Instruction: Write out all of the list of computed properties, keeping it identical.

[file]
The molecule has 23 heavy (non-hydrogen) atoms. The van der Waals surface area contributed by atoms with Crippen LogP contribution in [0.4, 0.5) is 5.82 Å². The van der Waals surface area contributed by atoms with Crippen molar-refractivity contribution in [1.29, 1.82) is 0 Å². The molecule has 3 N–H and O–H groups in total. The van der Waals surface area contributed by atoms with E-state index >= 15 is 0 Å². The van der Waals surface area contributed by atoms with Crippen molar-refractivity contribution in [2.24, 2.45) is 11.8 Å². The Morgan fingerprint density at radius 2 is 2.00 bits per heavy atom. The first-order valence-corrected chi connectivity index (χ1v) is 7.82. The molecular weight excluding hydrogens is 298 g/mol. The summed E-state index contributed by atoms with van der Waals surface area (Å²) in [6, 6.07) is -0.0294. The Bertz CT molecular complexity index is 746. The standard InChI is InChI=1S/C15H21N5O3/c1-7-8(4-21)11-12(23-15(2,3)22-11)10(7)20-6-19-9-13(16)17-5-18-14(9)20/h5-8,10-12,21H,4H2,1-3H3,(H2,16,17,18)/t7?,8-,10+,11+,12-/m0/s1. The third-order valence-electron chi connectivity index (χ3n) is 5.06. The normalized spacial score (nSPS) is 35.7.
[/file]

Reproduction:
The molecule has 23 heavy (non-hydrogen) atoms. The van der Waals surface area contributed by atoms with Crippen LogP contribution in [0.4, 0.5) is 5.82 Å². The van der Waals surface area contributed by atoms with Crippen molar-refractivity contribution in [1.29, 1.82) is 0 Å². The molecule has 3 N–H and O–H groups in total. The van der Waals surface area contributed by atoms with E-state index >= 15 is 0 Å². The van der Waals surface area contributed by atoms with Crippen molar-refractivity contribution in [2.24, 2.45) is 11.8 Å². The Morgan fingerprint density at radius 2 is 2.00 bits per heavy atom. The first-order valence-corrected chi connectivity index (χ1v) is 7.82. The molecular weight excluding hydrogens is 298 g/mol. The summed E-state index contributed by atoms with van der Waals surface area (Å²) in [6, 6.07) is -0.0294. The Bertz CT molecular complexity index is 746. The standard InChI is InChI=1S/C15H21N5O3/c1-7-8(4-21)11-12(23-15(2,3)22-11)10(7)20-6-19-9-13(16)17-5-18-14(9)20/h5-8,10-12,21H,4H2,1-3H3,(H2,16,17,18)/t7?,8-,10+,11+,12-/m0/s1. The third-order valence-electron chi connectivity index (χ3n) is 5.06. The normalized spacial score (nSPS) is 35.7.